Panel Headliner

Panel Headliner

Joined: January 1st, 2007, 9:46 pm

February 15th, 2010, 8:54 pm #1

All,

I am about to replace the headliner in Trishna (1969 38' Commander Express) and have decided to use panels... three of them across the cabin. I will deal with the vberth after the main cabin is complete. I would really appreciate your guidance before diving into this project.

First, I have seen many folks refer to "door skins" as the best material for paneling. I live in Vienna, Virgina and have been unable to find this product anywhere! Tart Lumber, Smoot Lumber, local hardwood supplier, big box stores, etc. Is it worth tracking down? If so, where would I find it? Oh... the widest portion of the headliner is roughly 8' 6", so this would need to be a 9' or 10' product or my design altered.

If not "door skins", then what? Fir plywood? FRP? What product, in your humble opinion, balances cost with performance? Why? I suspect folks differ on this one. I would be OK with replacing a panel, for example, if it were damaged by water and the panel material cost were cheap. Thickness (1/8", 1/4")? Type of wood/material? I'm down the rabbit hole with all these options...

I'm thinking about insulating behind the panels with XPS (or similar) rigid insulation. It looks like I can fit between 1-1.5" inches into the voids between stringers. Do you think it will help? Does anyone have real-world experience with this? I'd like to know if it's worth the effort.

My first mate strongly prefers the unperforated headliner. I'm ambivalent and intend to support her. If ventilation through the headliner is so important, why are there boats with unperforated headliners? If the headliner is not perforated, there's no reason to perforate the panel (or buy perforated hardboard, for example), right?

I've seen many recommendations to use foam-backed headliner when mounting to panels, and plan to do the same.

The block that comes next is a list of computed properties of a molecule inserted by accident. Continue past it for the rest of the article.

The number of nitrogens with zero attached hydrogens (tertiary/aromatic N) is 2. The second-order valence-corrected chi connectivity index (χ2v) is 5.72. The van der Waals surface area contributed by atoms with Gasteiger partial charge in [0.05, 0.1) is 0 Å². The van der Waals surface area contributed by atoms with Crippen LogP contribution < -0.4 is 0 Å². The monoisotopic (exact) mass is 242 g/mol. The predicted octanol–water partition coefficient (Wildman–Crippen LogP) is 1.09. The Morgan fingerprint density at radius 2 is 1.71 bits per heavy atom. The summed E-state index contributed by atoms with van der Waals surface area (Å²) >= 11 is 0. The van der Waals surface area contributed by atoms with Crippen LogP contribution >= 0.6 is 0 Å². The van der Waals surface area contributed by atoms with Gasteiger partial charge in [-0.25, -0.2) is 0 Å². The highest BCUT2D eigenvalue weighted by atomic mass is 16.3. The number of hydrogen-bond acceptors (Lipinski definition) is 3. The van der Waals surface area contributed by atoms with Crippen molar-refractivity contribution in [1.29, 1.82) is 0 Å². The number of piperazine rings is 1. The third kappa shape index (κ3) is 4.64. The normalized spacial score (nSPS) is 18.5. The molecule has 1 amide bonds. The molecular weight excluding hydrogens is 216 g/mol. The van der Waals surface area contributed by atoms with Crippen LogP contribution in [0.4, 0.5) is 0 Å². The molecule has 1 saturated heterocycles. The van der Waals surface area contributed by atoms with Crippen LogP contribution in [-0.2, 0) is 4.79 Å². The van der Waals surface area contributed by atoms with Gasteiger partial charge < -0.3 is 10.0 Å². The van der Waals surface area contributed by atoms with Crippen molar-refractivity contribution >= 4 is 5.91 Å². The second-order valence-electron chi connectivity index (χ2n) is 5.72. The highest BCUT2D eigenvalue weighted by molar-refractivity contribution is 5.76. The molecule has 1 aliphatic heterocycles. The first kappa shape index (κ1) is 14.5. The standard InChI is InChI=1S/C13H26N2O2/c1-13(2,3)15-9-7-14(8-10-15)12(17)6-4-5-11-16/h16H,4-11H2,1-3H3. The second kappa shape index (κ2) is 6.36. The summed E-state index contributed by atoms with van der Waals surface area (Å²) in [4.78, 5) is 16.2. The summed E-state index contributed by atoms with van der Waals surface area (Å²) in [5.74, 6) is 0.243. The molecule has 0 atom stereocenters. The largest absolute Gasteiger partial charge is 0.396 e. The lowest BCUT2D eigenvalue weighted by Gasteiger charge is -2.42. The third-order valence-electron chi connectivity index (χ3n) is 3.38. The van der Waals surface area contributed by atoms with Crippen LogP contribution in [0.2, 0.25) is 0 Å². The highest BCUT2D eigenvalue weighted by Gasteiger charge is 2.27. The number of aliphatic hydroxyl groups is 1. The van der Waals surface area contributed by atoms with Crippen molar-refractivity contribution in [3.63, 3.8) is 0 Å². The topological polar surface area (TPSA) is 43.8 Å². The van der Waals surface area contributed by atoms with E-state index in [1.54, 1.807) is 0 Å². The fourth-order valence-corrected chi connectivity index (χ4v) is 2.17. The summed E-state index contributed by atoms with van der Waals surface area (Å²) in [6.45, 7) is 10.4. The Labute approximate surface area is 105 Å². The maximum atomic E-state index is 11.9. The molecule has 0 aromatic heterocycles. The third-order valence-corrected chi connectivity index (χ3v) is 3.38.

I'm planning on cutting three (large) panels. Beyond using the existing headliner as a template, are there any tips or tricks to marking/cutting the panels to a tight fit?

Once the panel is cut to shape, I'll stretch the foam/vinyl headliner over it, staple with monel staples and mount the panels with 3M duo lock. Finally, I'll trim around the edges and across the two seams - making the trim removeable where need be to simplify maintenance.

Thanks,
Scott
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Paul
Paul

February 15th, 2010, 9:26 pm #2

Hi Scott,

I think Home Depot actually had this stuff available awhile back, as I laminated a bunch of mahogany veneer to pine lumber when I did my library and it turned out great.

I would really suggest you get a 4x8 sheet of the stuff, actually I think it comes smaller, and put it outside to see how it behaves. The stuff has no really standard spec so it could be good or bad, depending on which part of the world it's coming from today.

If it stays reasonably straight and won't warp or bubble, then you can coat both sides and more on. Otherwise if you get a bad spec and it just explodes with a little water, you may well want to invest in a 1/4" true marine plywood, available from numerous sources worldwide. The stuff is expensive, but no where near as expensive as the time it will take to install it and finish it.

As for the perforated headliner, the perforations are there to help it breathe in the marine environment. I would go with the perforations. This also brings up the idea of some vent plugs to allow the wood panel headliner breathe too. You know they make some quarter size brass vents that could be installed, but hey, don't want to affect your plans, just have a phobia about water intrusion and unvented spaces.

Regards,

Best,

Paul
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Scott Cadle
Scott Cadle

February 15th, 2010, 10:30 pm #3

Paul,

Thanks... all opnions and advice are appreciated. I tried Home Depot (and Lowes) and couldn't find anything that looks like the right product. When I spoke to the associates, they had never heard of "door skins," hence my plea for help here.

I like your suggestion about leaving a panel outside to see how stable it is. Great tip! If not marine rated, I'll be sure to use Smith's CPES or similar. Good stuff.

If I went with a 4x8 panel, however, I'd have to make more (smaller) panels (since the overhead is 8' 6" wide) or find a way to join the shorter pieces... something I haven't done before with thin plywood. Were you thinking that there should be more small panels rather than 3 large ones?

Thanks,
Scott

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Paul
Paul

February 15th, 2010, 10:49 pm #4

The day I found the door skin at Home Depot I thought I hit a gold mine. My entire libarary and office is lined with the stuff, even the shelving is lined with it with hardwood edges. Even the paneling behind the shelving is door skin, all stained and varnished and it looks like a million dollars.